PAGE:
Jeffrey Hahn, Asst. Extension Entomologist
This June has seen a lot of activity by leafcurl ash aphids, a type of woolly aphid, not only in the Twin Cities but also in a number of other areas in Greater Minnesota. Like other aphids, leafcurl ash aphids use piercing - sucking mouthparts to feed on the sap in the leaves. This feeding causes leaves to become tightly curled, puckered, and distorted. To verify leafcurl ash aphids, unroll the leaves. The aphids are a light green and no more than 1/8 inch long. They produce a conspicuous white waxy material that covers the aphids as well as the leaves.
These aphids were even reported as nuisances when they would fall down on people in their yards (which is not conducive for graduation parties and other outdoor activities).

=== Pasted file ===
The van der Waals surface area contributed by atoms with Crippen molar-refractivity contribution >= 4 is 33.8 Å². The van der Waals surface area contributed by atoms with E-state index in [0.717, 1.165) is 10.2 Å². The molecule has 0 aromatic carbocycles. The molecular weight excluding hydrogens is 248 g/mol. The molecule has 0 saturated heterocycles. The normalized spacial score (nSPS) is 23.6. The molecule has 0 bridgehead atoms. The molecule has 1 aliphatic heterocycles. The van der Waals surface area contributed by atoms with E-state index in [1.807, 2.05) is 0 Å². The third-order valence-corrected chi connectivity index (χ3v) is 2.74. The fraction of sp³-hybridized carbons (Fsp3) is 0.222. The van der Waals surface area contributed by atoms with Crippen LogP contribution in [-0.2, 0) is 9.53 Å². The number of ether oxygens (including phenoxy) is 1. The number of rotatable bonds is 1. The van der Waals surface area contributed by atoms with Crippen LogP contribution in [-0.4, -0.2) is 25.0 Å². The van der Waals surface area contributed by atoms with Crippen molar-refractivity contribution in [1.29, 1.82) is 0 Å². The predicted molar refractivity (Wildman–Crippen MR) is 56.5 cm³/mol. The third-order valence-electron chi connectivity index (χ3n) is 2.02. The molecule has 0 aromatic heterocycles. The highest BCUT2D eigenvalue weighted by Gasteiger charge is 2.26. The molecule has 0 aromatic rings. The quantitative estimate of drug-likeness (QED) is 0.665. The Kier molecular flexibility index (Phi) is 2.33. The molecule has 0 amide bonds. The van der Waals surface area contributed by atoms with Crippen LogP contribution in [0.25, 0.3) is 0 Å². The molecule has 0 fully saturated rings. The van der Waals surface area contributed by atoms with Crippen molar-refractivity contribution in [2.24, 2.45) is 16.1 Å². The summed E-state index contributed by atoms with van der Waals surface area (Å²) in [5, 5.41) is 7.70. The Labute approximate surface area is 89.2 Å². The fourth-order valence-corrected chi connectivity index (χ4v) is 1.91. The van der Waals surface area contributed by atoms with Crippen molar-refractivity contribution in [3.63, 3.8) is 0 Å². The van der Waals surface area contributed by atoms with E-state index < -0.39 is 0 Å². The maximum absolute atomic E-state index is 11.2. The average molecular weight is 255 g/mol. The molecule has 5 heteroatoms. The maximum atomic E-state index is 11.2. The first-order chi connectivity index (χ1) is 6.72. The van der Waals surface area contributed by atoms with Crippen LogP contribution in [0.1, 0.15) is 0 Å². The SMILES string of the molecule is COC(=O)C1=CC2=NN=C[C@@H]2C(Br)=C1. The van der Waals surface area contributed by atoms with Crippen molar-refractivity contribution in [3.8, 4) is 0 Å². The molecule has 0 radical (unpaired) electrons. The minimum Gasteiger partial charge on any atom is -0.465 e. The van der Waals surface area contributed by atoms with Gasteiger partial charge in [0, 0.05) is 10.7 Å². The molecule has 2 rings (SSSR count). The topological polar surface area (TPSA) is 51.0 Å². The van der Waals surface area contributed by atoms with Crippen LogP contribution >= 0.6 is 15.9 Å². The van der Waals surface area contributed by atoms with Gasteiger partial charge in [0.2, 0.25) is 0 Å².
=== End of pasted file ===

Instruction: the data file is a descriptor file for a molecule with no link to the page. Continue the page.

Leafcurl aphids feed on the new growth that expanded this spring. Colonies last until mid-summer. Winged forms are produced which migrate to the roots of ash where they remain for the rest of the year. Leafcurl ash aphids have always been in Minnesota but have been infrequently noticed or reported over the last 5 - 10 years.
Although the damaged leaves are conspicuous, when you look closely, just a small number of leaves within a tree are actually affected by leafcurl ash aphids. Even the leaves that are distorted can still photosynthesize so there is very little risk to the health of ash.
While insecticides, such as imidacloprid and dinotefuran are effective against these aphids, they are rarely warranted to protect trees and are not suggested. Even if you kill the aphids, the distorted leaves will remain for the rest of the season. While this can affect the trees' appearance that is of small consequence compared to other problems, especially the risk of emerald ash borer.